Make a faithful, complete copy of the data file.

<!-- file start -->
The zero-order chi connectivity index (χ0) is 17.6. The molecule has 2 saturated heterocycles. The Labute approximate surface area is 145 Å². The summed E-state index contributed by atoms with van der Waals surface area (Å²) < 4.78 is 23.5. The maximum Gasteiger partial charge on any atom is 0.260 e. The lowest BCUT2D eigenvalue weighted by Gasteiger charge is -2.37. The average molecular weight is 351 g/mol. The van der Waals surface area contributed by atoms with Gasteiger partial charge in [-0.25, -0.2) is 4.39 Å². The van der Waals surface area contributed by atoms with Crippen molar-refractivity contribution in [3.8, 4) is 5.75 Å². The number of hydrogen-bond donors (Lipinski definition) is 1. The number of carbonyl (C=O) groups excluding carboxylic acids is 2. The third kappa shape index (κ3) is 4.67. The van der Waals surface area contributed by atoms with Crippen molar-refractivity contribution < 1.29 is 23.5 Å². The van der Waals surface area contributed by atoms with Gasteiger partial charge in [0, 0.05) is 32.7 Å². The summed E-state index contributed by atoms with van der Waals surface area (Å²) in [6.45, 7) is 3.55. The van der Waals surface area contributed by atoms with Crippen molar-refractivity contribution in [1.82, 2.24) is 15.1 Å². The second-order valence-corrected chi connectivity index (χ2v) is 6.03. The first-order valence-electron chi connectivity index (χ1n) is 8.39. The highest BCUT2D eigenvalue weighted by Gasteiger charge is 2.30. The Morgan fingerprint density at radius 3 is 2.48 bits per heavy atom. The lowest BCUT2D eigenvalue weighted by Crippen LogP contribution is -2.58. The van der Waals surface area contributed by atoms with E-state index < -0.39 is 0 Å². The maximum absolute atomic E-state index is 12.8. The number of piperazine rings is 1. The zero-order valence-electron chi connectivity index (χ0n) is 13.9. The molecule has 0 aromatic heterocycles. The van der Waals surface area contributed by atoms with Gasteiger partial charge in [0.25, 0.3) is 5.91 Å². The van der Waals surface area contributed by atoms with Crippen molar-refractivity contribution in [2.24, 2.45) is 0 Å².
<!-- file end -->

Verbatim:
The zero-order chi connectivity index (χ0) is 17.6. The molecule has 2 saturated heterocycles. The Labute approximate surface area is 145 Å². The summed E-state index contributed by atoms with van der Waals surface area (Å²) < 4.78 is 23.5. The maximum Gasteiger partial charge on any atom is 0.260 e. The lowest BCUT2D eigenvalue weighted by Gasteiger charge is -2.37. The average molecular weight is 351 g/mol. The van der Waals surface area contributed by atoms with Gasteiger partial charge in [-0.25, -0.2) is 4.39 Å². The van der Waals surface area contributed by atoms with Crippen molar-refractivity contribution in [3.8, 4) is 5.75 Å². The number of hydrogen-bond donors (Lipinski definition) is 1. The number of carbonyl (C=O) groups excluding carboxylic acids is 2. The third kappa shape index (κ3) is 4.67. The van der Waals surface area contributed by atoms with Crippen molar-refractivity contribution < 1.29 is 23.5 Å². The van der Waals surface area contributed by atoms with Gasteiger partial charge in [0, 0.05) is 32.7 Å². The summed E-state index contributed by atoms with van der Waals surface area (Å²) in [6.45, 7) is 3.55. The van der Waals surface area contributed by atoms with Crippen molar-refractivity contribution in [1.82, 2.24) is 15.1 Å². The second-order valence-corrected chi connectivity index (χ2v) is 6.03. The first-order valence-electron chi connectivity index (χ1n) is 8.39. The highest BCUT2D eigenvalue weighted by Gasteiger charge is 2.30. The Morgan fingerprint density at radius 3 is 2.48 bits per heavy atom. The lowest BCUT2D eigenvalue weighted by Crippen LogP contribution is -2.58. The van der Waals surface area contributed by atoms with E-state index < -0.39 is 0 Å². The maximum absolute atomic E-state index is 12.8. The number of piperazine rings is 1. The zero-order valence-electron chi connectivity index (χ0n) is 13.9. The molecule has 0 aromatic heterocycles. The van der Waals surface area contributed by atoms with Gasteiger partial charge in [0.25, 0.3) is 5.91 Å². The van der Waals surface area contributed by atoms with Crippen molar-refractivity contribution in [2.24, 2.45) is 0 Å².